The official grand opening for Dade's new Cornerstone Restaurant is today, Friday, March 17, and proprietors Kent and Penny Bangs Huff invite the community to turn up and snarf down their Friday special of all-you-can eat fried catfish-and-fixin's from 3-8 p.m. The catfish special is $8.99, or for an extra buck you can opt for a ribeye steak and two sides.
Cornerstone is in the site of the old Depot Diner on Highway 11 South in downtown Rising Fawn, which later became The Whistle Stop Cafe. Peny Huff, speaking by telephone, said the restaurant has stayed packed since its "soft opening" last Saturday. "We think we've got most of the kinks worked out by now," she said.
The Huffs previously operated a restaurant in Flintstone, Georgia. Their lease was up Dec. 31, the building needed extensive renovations, and they decided to move on to pastures new instead. They live on Lookout Mountain, and Ms. Huff says the new site is about as straight a shot from their home as Flintstone. (She did not mention Rising Fawn's strategic position at the center of the universe as a reason for the relocation, but that is doubtless so obvious a factor as to be dismissed as a given.)
Ms. Huff wishes to draw the community's attention to her restaurant's pulled pork barbecue, which she says won awards in the previous restaurant, and to the Huffs' signature Cornerstone Burger, which includes a hefty stack of the famous Q as well as a half-pound of ground beef.
But she also stresses the variety she and her husband will offer in their meat-and-three plates and daily specials. "Our motto is: We take the ordinary and make it extraordinary," said Ms. Huff. "My husband is actually an accredited chef from Illinois."
Kent Huff's specialty is German cuisine, said his wife, and come fall Cornerstone plans to bring Oktoberfest to the center of the universe. You haven't lived until you've tried her husband's Rouladen, says Ms. Huff.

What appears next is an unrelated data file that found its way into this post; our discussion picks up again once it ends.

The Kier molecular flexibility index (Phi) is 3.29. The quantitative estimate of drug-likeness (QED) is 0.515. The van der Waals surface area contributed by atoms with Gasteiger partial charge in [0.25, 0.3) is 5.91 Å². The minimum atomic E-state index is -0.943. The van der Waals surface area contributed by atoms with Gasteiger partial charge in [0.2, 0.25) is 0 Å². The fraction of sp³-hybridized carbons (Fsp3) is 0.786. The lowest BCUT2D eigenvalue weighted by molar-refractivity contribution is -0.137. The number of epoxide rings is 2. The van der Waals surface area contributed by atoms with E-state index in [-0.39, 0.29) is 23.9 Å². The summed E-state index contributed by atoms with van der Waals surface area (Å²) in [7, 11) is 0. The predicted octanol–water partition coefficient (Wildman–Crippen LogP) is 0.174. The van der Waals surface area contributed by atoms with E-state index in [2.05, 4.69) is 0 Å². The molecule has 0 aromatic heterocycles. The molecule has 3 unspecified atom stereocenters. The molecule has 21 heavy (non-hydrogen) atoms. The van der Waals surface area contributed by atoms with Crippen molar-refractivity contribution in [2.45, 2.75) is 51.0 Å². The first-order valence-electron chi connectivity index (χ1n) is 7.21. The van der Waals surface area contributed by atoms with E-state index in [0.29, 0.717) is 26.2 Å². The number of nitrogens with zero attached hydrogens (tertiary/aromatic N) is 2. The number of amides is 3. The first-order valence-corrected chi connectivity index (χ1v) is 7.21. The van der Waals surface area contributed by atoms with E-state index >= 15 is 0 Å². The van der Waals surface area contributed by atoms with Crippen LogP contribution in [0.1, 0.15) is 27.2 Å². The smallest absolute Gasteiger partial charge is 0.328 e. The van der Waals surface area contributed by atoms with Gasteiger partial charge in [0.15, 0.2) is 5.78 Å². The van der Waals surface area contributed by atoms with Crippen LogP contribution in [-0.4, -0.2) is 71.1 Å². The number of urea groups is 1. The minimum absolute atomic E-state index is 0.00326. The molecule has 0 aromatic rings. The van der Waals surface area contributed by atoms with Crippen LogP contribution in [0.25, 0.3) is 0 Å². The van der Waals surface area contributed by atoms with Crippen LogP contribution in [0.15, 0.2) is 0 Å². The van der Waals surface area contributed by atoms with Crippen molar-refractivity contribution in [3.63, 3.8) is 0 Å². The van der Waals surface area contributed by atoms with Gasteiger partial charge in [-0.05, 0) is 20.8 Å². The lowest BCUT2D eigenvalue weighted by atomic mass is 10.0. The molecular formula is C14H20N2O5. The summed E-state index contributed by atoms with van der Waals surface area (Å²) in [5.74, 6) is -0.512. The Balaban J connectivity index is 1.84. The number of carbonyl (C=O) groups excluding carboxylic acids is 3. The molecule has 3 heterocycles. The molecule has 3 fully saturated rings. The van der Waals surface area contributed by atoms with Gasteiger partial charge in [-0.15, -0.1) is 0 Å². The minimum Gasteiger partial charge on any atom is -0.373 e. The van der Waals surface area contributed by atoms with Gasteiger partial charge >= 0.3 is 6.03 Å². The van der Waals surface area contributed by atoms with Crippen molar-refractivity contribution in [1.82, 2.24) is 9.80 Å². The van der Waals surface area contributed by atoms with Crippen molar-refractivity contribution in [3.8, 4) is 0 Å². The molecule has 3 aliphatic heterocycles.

"I take care of the front end," said Ms. Huff. "He's the one who's feeding and fattening the community."
She, like her husband, is from the Frozen North, said Ms. Huff, and Cornerstone's "Blue & Gray" burger is named not just for the two kinds of cheese that top it but to highlight the couple's reformed-Yankee status.
Another feature the Huffs brought from the Flintstone restaurant is their "tearoom" tradition. They fixed up the Depot's auxiliary dining room in lavenders and yellows as a sunny tearoom-style venue which they hope to rent out for festivities such as birthday bashes and princess parties. "It's a girly room," she said. "People call our dining rooms the 'his and her' rooms."
Lest it all start sounding like too-much-too-new, here's an interesting bit of continuity. Cornerstone's opening is the beneficiary of Randy's Restaurant's closing: the Huffs have hired Chris Howard and Kasey Howard, son and granddaughter, respectively, of Randy and Janice Howard who operated Randy's Restaurant from 1985 until they closed their door earlier this year.
Cornerstone's hours are posted as 11 a.m.-8 p.m.--but as the restaurant is brand-new, hours may vary and prospective diners might want to call before they pop in. The number is (706) 462-2301.